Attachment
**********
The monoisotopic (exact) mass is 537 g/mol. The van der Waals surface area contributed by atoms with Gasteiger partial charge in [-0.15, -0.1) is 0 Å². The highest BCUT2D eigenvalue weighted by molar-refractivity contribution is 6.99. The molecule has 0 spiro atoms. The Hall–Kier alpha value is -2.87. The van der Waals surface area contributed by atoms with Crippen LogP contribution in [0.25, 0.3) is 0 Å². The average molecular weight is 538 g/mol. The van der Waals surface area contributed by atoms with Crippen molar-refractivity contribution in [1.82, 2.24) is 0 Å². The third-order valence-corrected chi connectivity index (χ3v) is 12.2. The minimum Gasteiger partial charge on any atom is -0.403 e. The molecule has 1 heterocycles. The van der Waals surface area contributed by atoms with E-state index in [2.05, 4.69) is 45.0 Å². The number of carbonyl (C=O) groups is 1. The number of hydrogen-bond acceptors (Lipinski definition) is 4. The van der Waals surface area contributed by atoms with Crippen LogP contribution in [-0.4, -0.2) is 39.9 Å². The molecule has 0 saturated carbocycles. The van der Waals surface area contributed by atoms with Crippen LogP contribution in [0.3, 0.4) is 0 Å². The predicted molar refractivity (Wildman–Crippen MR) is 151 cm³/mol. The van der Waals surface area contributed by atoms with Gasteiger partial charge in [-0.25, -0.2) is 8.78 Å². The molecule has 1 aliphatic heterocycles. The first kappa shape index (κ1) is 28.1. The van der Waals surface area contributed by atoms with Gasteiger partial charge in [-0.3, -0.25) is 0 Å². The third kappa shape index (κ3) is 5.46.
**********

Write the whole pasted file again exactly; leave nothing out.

The monoisotopic (exact) mass is 537 g/mol. The van der Waals surface area contributed by atoms with Gasteiger partial charge in [-0.15, -0.1) is 0 Å². The highest BCUT2D eigenvalue weighted by molar-refractivity contribution is 6.99. The molecule has 0 spiro atoms. The Hall–Kier alpha value is -2.87. The van der Waals surface area contributed by atoms with Crippen LogP contribution in [0.25, 0.3) is 0 Å². The average molecular weight is 538 g/mol. The van der Waals surface area contributed by atoms with Crippen molar-refractivity contribution in [1.82, 2.24) is 0 Å². The third-order valence-corrected chi connectivity index (χ3v) is 12.2. The minimum Gasteiger partial charge on any atom is -0.403 e. The molecule has 1 heterocycles. The van der Waals surface area contributed by atoms with E-state index in [2.05, 4.69) is 45.0 Å². The number of carbonyl (C=O) groups is 1. The number of hydrogen-bond acceptors (Lipinski definition) is 4. The van der Waals surface area contributed by atoms with Crippen LogP contribution in [-0.4, -0.2) is 39.9 Å². The molecule has 0 saturated carbocycles. The van der Waals surface area contributed by atoms with Crippen LogP contribution in [0.3, 0.4) is 0 Å². The predicted molar refractivity (Wildman–Crippen MR) is 151 cm³/mol. The van der Waals surface area contributed by atoms with Gasteiger partial charge in [-0.25, -0.2) is 8.78 Å². The molecule has 1 aliphatic heterocycles. The first kappa shape index (κ1) is 28.1. The van der Waals surface area contributed by atoms with Gasteiger partial charge in [-0.3, -0.25) is 0 Å². The third kappa shape index (κ3) is 5.46.